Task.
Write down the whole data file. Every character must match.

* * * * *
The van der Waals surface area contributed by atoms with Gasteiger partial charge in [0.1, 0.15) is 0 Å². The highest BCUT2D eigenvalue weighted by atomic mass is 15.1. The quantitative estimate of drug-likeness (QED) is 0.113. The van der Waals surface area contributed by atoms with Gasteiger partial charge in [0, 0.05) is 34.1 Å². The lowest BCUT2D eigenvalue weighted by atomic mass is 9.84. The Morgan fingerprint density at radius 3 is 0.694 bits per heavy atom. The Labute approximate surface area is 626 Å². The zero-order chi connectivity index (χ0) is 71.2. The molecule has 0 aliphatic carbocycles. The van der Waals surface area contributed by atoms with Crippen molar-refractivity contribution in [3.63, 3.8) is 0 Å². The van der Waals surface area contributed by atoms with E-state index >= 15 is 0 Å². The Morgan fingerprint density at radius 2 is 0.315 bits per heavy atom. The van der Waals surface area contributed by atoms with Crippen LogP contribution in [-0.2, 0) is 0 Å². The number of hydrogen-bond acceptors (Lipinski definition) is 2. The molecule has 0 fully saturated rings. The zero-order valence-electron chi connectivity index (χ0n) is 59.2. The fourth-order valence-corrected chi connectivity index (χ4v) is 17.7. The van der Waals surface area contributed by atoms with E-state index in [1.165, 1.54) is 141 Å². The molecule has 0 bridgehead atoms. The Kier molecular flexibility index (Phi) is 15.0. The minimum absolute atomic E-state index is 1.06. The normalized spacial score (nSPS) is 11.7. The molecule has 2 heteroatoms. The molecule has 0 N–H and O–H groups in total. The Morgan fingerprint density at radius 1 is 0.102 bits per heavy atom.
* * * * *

The van der Waals surface area contributed by atoms with Gasteiger partial charge in [0.1, 0.15) is 0 Å². The highest BCUT2D eigenvalue weighted by atomic mass is 15.1. The quantitative estimate of drug-likeness (QED) is 0.113. The van der Waals surface area contributed by atoms with Gasteiger partial charge in [0, 0.05) is 34.1 Å². The lowest BCUT2D eigenvalue weighted by atomic mass is 9.84. The Morgan fingerprint density at radius 3 is 0.694 bits per heavy atom. The Labute approximate surface area is 626 Å². The zero-order chi connectivity index (χ0) is 71.2. The molecule has 0 aliphatic carbocycles. The van der Waals surface area contributed by atoms with Crippen molar-refractivity contribution in [3.63, 3.8) is 0 Å². The van der Waals surface area contributed by atoms with E-state index >= 15 is 0 Å². The Morgan fingerprint density at radius 2 is 0.315 bits per heavy atom. The van der Waals surface area contributed by atoms with Crippen LogP contribution in [-0.2, 0) is 0 Å². The number of hydrogen-bond acceptors (Lipinski definition) is 2. The molecule has 0 fully saturated rings. The zero-order valence-electron chi connectivity index (χ0n) is 59.2. The fourth-order valence-corrected chi connectivity index (χ4v) is 17.7. The van der Waals surface area contributed by atoms with E-state index in [1.165, 1.54) is 141 Å². The molecule has 0 bridgehead atoms. The Kier molecular flexibility index (Phi) is 15.0. The minimum absolute atomic E-state index is 1.06. The normalized spacial score (nSPS) is 11.7. The molecule has 2 heteroatoms. The molecule has 0 N–H and O–H groups in total. The Morgan fingerprint density at radius 1 is 0.102 bits per heavy atom.